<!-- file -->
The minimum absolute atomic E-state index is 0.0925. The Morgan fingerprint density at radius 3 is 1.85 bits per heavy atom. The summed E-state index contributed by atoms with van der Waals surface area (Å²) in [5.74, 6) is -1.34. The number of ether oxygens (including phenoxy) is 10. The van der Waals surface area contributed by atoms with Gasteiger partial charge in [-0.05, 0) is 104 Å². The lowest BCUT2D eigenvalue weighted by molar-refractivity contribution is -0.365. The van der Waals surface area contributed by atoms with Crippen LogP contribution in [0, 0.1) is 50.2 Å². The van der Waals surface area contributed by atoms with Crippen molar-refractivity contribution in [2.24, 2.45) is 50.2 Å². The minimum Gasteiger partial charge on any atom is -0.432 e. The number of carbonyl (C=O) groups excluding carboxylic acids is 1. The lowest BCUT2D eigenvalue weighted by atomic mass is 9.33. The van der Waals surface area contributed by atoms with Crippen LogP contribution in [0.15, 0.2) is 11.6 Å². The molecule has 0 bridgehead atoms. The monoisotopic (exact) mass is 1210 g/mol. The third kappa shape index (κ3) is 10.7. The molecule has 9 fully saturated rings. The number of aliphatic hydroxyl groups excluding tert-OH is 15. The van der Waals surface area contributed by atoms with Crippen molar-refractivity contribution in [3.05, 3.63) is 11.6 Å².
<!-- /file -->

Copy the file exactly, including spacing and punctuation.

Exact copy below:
The minimum absolute atomic E-state index is 0.0925. The Morgan fingerprint density at radius 3 is 1.85 bits per heavy atom. The summed E-state index contributed by atoms with van der Waals surface area (Å²) in [5.74, 6) is -1.34. The number of ether oxygens (including phenoxy) is 10. The van der Waals surface area contributed by atoms with Gasteiger partial charge in [-0.05, 0) is 104 Å². The lowest BCUT2D eigenvalue weighted by molar-refractivity contribution is -0.365. The van der Waals surface area contributed by atoms with Crippen LogP contribution in [0, 0.1) is 50.2 Å². The van der Waals surface area contributed by atoms with Crippen molar-refractivity contribution in [2.24, 2.45) is 50.2 Å². The minimum Gasteiger partial charge on any atom is -0.432 e. The number of carbonyl (C=O) groups excluding carboxylic acids is 1. The lowest BCUT2D eigenvalue weighted by atomic mass is 9.33. The van der Waals surface area contributed by atoms with Crippen LogP contribution in [0.15, 0.2) is 11.6 Å². The molecule has 0 bridgehead atoms. The monoisotopic (exact) mass is 1210 g/mol. The third kappa shape index (κ3) is 10.7. The molecule has 9 fully saturated rings. The number of aliphatic hydroxyl groups excluding tert-OH is 15. The van der Waals surface area contributed by atoms with Crippen molar-refractivity contribution in [3.05, 3.63) is 11.6 Å².